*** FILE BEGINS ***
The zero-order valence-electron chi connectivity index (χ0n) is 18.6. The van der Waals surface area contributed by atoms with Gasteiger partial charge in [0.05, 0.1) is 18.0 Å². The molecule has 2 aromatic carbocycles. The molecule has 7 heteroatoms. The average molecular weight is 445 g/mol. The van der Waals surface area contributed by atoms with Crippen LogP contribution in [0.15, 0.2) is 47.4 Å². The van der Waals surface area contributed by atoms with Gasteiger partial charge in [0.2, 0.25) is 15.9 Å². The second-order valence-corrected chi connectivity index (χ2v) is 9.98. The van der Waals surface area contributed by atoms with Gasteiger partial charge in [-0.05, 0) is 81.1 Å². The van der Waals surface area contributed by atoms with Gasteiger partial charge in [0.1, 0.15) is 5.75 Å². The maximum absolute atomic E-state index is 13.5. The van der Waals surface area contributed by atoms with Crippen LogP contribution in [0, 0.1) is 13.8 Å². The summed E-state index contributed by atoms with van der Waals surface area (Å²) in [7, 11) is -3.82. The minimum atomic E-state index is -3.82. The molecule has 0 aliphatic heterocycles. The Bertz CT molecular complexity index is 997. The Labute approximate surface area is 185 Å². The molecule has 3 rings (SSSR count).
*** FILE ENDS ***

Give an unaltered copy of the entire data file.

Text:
The zero-order valence-electron chi connectivity index (χ0n) is 18.6. The van der Waals surface area contributed by atoms with Gasteiger partial charge in [0.05, 0.1) is 18.0 Å². The molecule has 2 aromatic carbocycles. The molecule has 7 heteroatoms. The average molecular weight is 445 g/mol. The van der Waals surface area contributed by atoms with Crippen LogP contribution in [0.15, 0.2) is 47.4 Å². The van der Waals surface area contributed by atoms with Gasteiger partial charge in [0.2, 0.25) is 15.9 Å². The second-order valence-corrected chi connectivity index (χ2v) is 9.98. The van der Waals surface area contributed by atoms with Gasteiger partial charge in [-0.05, 0) is 81.1 Å². The van der Waals surface area contributed by atoms with Gasteiger partial charge in [0.1, 0.15) is 5.75 Å². The maximum absolute atomic E-state index is 13.5. The van der Waals surface area contributed by atoms with Crippen LogP contribution in [0, 0.1) is 13.8 Å². The summed E-state index contributed by atoms with van der Waals surface area (Å²) in [7, 11) is -3.82. The minimum atomic E-state index is -3.82. The molecule has 0 aliphatic heterocycles. The Bertz CT molecular complexity index is 997. The Labute approximate surface area is 185 Å². The molecule has 3 rings (SSSR count).